The beauty of making your own clothes is that you can mix ‘n’ match to get exactly what you want to wear. A pleated Desdemona would look fabulous with a button up front, and it’s easy to swap the gathers on Version 2 for the pleats of Version 1
Using the Pleats with the Button Up Front
You might notice that the skirt shapes on both Version 1 and 2 pattern pieces are slightly different. This is to cater for the button placket down the centre front on Version 2. The easiest way to combine the two is to use the pattern pieces for Version 2 but with the pleat marking from Version 1.
To transfer the markings line up the two front skirt pattern pieces at the side seams. Not the centre fronts as they will be different because of the button placket.
The trace through the pleat lines either with a pencil or a tracing wheel, so you have them on the Version 2 skirt front.
You can sew the pleats into place following the instructions for version 1, then carry on making the skirt up as for Version 2.
Sometimes we all fancy a bit of a change and it is very easy to alter the appearance of your Desdemona by simply changing the pleats. After all this is one of the reasons we make our own clothes – to wear what you want!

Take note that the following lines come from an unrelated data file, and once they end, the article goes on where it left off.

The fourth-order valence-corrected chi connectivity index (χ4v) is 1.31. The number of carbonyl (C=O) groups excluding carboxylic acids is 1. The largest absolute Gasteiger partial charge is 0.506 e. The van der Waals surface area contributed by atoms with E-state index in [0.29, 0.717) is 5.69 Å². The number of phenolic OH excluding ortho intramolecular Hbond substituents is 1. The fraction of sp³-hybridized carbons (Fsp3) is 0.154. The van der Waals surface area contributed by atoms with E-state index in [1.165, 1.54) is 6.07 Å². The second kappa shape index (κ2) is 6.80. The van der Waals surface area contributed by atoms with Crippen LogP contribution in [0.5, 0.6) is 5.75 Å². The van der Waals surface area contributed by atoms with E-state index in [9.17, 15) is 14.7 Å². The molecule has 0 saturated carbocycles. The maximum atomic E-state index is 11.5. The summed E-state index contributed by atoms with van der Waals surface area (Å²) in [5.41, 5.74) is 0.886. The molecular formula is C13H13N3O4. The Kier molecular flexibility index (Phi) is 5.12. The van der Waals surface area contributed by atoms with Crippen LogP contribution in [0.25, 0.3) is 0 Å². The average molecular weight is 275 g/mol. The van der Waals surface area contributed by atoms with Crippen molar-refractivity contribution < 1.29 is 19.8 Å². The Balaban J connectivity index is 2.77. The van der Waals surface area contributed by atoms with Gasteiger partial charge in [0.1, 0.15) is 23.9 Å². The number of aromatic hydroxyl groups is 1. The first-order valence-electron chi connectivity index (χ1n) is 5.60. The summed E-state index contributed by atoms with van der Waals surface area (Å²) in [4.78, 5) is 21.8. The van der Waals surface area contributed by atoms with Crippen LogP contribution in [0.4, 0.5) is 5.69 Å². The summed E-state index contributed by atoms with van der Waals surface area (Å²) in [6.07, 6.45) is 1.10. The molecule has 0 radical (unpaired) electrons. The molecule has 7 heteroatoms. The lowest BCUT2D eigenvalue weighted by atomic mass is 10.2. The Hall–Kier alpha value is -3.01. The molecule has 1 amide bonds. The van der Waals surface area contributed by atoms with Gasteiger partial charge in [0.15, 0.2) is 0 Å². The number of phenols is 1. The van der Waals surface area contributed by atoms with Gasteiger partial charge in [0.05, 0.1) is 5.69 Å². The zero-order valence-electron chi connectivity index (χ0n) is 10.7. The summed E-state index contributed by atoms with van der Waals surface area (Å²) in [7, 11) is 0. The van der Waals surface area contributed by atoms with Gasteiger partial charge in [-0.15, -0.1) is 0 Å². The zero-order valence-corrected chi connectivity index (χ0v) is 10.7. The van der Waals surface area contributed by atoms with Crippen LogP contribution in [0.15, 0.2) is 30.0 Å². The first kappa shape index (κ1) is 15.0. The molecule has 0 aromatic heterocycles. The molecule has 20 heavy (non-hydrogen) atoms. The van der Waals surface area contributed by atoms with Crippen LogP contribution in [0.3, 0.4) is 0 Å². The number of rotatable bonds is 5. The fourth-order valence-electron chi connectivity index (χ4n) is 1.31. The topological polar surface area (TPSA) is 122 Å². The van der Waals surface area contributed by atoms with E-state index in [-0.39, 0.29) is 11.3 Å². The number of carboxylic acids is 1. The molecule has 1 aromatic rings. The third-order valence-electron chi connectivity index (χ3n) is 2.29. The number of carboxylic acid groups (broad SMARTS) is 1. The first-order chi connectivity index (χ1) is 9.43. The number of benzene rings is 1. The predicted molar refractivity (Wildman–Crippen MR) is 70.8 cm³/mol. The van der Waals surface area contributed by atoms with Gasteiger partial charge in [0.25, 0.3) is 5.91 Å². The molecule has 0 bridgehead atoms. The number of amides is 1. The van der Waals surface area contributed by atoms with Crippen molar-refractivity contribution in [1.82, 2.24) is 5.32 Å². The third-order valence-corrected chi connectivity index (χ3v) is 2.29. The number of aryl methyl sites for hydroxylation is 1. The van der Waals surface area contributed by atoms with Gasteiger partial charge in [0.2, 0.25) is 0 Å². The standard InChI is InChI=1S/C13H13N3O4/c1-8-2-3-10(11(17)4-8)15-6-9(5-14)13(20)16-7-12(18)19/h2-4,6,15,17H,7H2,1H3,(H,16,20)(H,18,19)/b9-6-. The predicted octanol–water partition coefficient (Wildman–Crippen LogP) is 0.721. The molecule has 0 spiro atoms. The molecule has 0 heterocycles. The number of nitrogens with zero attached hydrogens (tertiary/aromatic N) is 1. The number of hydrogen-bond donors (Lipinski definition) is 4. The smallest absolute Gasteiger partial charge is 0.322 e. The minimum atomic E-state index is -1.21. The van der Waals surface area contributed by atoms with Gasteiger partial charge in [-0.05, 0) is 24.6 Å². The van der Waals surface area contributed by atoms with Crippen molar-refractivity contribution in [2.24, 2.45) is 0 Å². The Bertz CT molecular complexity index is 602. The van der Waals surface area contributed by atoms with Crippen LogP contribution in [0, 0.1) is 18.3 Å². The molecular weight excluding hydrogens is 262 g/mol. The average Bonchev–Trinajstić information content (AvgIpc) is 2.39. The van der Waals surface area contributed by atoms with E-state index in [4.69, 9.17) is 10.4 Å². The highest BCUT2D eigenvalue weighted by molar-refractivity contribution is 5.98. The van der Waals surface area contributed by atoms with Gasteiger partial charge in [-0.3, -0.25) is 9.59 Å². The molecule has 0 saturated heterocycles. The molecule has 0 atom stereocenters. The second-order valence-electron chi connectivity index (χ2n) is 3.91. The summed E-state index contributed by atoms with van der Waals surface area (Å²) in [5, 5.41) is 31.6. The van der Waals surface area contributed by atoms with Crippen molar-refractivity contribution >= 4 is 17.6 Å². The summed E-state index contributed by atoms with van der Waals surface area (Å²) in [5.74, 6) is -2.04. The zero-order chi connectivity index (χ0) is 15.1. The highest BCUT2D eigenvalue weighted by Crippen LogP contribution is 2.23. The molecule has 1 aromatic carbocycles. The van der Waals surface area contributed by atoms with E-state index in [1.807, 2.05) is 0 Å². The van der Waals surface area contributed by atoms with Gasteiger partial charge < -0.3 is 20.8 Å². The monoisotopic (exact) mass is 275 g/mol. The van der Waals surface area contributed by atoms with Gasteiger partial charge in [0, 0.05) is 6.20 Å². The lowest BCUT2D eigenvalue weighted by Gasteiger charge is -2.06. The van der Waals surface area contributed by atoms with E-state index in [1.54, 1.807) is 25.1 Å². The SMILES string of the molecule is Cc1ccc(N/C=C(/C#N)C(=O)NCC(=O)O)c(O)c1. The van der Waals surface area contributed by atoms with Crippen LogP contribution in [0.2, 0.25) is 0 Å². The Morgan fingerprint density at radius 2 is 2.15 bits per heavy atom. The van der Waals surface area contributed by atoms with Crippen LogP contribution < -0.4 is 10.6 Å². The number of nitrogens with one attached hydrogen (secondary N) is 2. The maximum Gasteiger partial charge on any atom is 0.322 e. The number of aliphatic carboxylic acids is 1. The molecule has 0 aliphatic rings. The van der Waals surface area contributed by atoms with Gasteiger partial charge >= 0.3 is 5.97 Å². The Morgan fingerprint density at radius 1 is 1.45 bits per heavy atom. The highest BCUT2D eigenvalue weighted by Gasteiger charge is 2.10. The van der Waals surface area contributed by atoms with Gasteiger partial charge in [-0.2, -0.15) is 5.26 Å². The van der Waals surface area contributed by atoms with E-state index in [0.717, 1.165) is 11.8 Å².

Changing the Inverted Box Pleats to Knife Pleats
Knife pleats are just pleats that all face in the same direction. So to change the inverted box pleats already part of the Version 1 Desdemona Skirt, to knife pleats is pretty straightforward.
First fold out the pleat lines on the pattern to create the inverted pleats.
Crease along the pleat lines and fold them into the centre. When you unfold the pleats in the paper pattern you’ll notice that you have creases that go up – peak folds and creases that go down – valley folds.
To make the knife pleats lead away from the centre front/back, (working from the centre front/back to the side seam) leave the first pair of peak/valley folds as they are. The next pair of valley/peak folds change – so the valley becomes a peak fold and the peak becomes a valley fold. This swaps direction of the pleat and turns both pleats into knife pleats. Repeat this for the second group of pleat lines.